Ok on with the main part of this post. I had never read the 53 commandments before Molly's blog post. I found the commandments below resonated with me on a variety of levels not related to running. As a former athlete and now as a leader, I can appreciate lessons learned that have cross over value.
2. Walking out the door is often the toughest part of a run.At home I some times don't feel like doing work, at work there are assignments I don't feel up to, but sometimes just starting, taking that first step is the hardest part. Once I am done, I look back and think, "Why did I put that project off, it was so easy and now I feel awesome for being done."
5. Keep promises, especially ones made to yourself.It is tough to follow through. It takes commitment, resolve and dedication. I do my best to follow through with family promises and obligations. I try to nail every deadline at work. When I tell myself I am going to do something for me, it is easily pushed to the side to accommodate other tasks. I need to remember that I am the most important person to myself . I cannot do for others if I am not doing for myself.
9. Don’t compare yourself to other runners.When I was an undergraduate I was given this quote, "It doesn't matter what others think of me, only what I think of myself"...it took a while, but I got it. Taking that to the next level, what I think of me shouldn't be based on what I think of others. People are people. They have strengths and weaknesses like I do, they have their own variety of experiences. I cannot control those things, I can control me. My strengths. My weaknesses. My experiences. I am only as good as I push myself to be. I don't have to diminish myself because someone else is accomplished, nor do I need to diminish others to feel accomplished.
27. Be modest after a race, especially if you have reason to brag.
I love the phrase, "Act like you've been there." If you are awesome, people are going to notice. Not that you shouldn't toot your own horn every now like on resumes and in interviews etc, that is fine. I can't stand that some people toot their own horn ALL.THE.TIME. They usually end up being not as cool as they say they are. I wonder what their motive is. If you are going to toot your own horn, think about why you are doing it. I have a mentor who told me once that my agency is a "meritocracy," show your merits consistently and you will rarely be overlooked. Throwing accomplishments in peoples face just shows a lack of maturity in my opinion, and a deep level of insecurity and one's need for validation. BLOGS are an exception, I reserve the right to tell you all the fancy reasons I kick A$$ whenever I want, you can choose not to read if it annoys you.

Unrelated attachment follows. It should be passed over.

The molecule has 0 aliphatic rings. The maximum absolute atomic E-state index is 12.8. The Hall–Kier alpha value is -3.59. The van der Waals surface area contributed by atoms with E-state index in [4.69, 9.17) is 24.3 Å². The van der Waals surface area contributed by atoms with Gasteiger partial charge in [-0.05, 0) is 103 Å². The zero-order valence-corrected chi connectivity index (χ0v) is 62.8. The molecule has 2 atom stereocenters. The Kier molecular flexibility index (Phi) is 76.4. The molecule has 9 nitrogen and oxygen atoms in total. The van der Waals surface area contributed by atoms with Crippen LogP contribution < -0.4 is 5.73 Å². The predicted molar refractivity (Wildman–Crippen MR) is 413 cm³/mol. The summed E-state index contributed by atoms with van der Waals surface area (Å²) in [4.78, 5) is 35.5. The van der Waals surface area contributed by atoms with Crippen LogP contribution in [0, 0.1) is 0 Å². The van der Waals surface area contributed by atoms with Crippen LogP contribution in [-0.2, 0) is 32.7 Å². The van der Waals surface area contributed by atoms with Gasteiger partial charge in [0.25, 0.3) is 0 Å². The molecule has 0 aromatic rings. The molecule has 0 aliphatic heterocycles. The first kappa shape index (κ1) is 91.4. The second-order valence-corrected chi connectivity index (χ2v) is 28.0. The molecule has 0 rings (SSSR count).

31. Look at hills as opportunities to pass people.
Oh the struggles in life. Becoming independent. Stresses of marriage, kids, in-laws, jobs, taxes (LOL) just life. Life throws some crazy things at people and the ability to surmount those challenges represents that opportunity to "pass people." At work in particular, taking on a challenging assignment provides an opportunity to show why you are the best candidate for awards, promotions, accolades and other recognition of your strengths. I love that it is not really the ability to pass people, but the ability the conquer something that maybe is more challenging for someone else.
45. “Winning” means different things to different people.
It is no secret I have struggled with some decisions about promotions at work. I have a young family and have decided that opportunities that would result in a increased commute or pay cuts even though it's a position promotion outside of my locality pay, are not the "winning" choice for my family. Having graduated from a prestigious fellowship program comes with an unwritten expectation that I advance at work at an accelerated rate. A quick advancement=winning, but not for me. My family and I have made difficult decisions that have all been the right decisions for us. The thing about winning is it doesn't matter what other peoples projected standards are, as long as you feel for yourself that you are winning. If that means finishing, perfect, you win.
50. Never apologize for doing the best you can.
This comes up alot. Without sounding too cocky, I am good and lots of things. My husband is good at everything and never apologizes for it. For a long time, this attitude was a sexy turn on. It then turned into annoyance at his cockiness, now I get that my husband is confident in his abilities and isn't afraid to be the best at everything he does. I on the other hand have struggled with this. I have played down my abilities so I wouldn't make others feel bad and I have not tried my hardest so that I didn't look like too much of an eager beaver. At a recent after work function, a high ranking employee was playing the Wii Michael Jackson Dance game. I joked with her by saying, "Wow, you don't do anything half a$$ do you?" because she was nailing all the moves on the hardest setting. Her response, "I was just doing my best." WOW, I mean really? Someone is her position obviously does her best at work, but to see her apply that work ethic to a Wii game? Yeah, I learned a lot that night. I just need to learn to strike a balance with being AWESOME and not looking like I am throwing it in anyone's face.
Why I Kick A$$: Because 6 weeks ago I struggled just to do 10 push ups and now I can fight my way through 25 at a time.
- For morning running partners
- For week night dinner dates with friends
- For the opportunity to write letters of recommendation